Bloodbath at the Kindle U.K. Corral

Just a few weeks or so ago I warned of the floodgates opening, with the news that JK Rowling was to finally release her Harry Potter novels as e-books.

This would, I suggested, have every dead-tree publisher in the country re-evaluating their position on e-books and accepting, however reluctantly, that e-books had come of age.

B&N: useless in the UK

Amazon were already selling more e-books than paper, and the CEO of Barnes & Noble (just as Borders went into liquidation) had stated e-books would become the dominant delivery format within two years.

In fact things are moving faster than anyone dared predict. The APP just produced figures for February showing e-books outsold paper across ALL trade categories in the US.

Here in the UK e-reading has been slower to catch on, and traditional publishers here slower to take advantage. With B&N’s nook completely useless here (non-US citizens cannot buy from B&N) e-readers were very much “an American thing” until Amazon gave us all a boost with the latest Kindle. Suddenly not only could we read e-books easily, but we could upload them easily too.

“Indie” writers like us have been able to take full advantage of the stagnation of the dead-tree publishers and to get a good foothold before the dam burst.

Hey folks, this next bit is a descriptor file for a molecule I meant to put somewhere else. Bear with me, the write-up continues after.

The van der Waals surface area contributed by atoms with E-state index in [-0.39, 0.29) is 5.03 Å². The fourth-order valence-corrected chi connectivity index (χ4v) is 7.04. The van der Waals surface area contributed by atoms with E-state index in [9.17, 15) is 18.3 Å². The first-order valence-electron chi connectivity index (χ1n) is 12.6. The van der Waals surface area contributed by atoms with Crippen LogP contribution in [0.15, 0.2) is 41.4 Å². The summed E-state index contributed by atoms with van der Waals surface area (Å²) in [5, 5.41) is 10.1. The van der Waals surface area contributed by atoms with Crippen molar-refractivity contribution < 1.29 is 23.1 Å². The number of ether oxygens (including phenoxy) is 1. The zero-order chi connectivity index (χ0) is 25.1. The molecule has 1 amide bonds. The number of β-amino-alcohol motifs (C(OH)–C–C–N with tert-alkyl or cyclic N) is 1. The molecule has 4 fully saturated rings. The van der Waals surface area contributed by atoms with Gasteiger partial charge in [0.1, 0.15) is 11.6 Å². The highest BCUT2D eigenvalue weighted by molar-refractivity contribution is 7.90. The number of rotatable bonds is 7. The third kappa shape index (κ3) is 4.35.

But as I’ve warned time and again, it was a window of opportunity that could not long last. Publishers would, any time now, realise that charging the same price for an e-book as for a full price paper version was not the way forward. How long before they realised they can actually make more money by selling cheaper to far more people.

Answer: not very long at all. This weekend saw the first wave of the tsunami as the dam was breached.

Publishers let loose a raft of back-list paper-published books with “names” and an established readership onto the Kindle – but at “indie” prices. Battle commenced.

Except, it wasn’t so much a battle as a bloodbath.

The Kindle Top 100 this morning is a different world from the weekend just gone. It’s a morning-after battle-field and the casualties are littered everywhere. The casualties being the big-name authors with e-books at paper prices, and of course the “indie” publishers.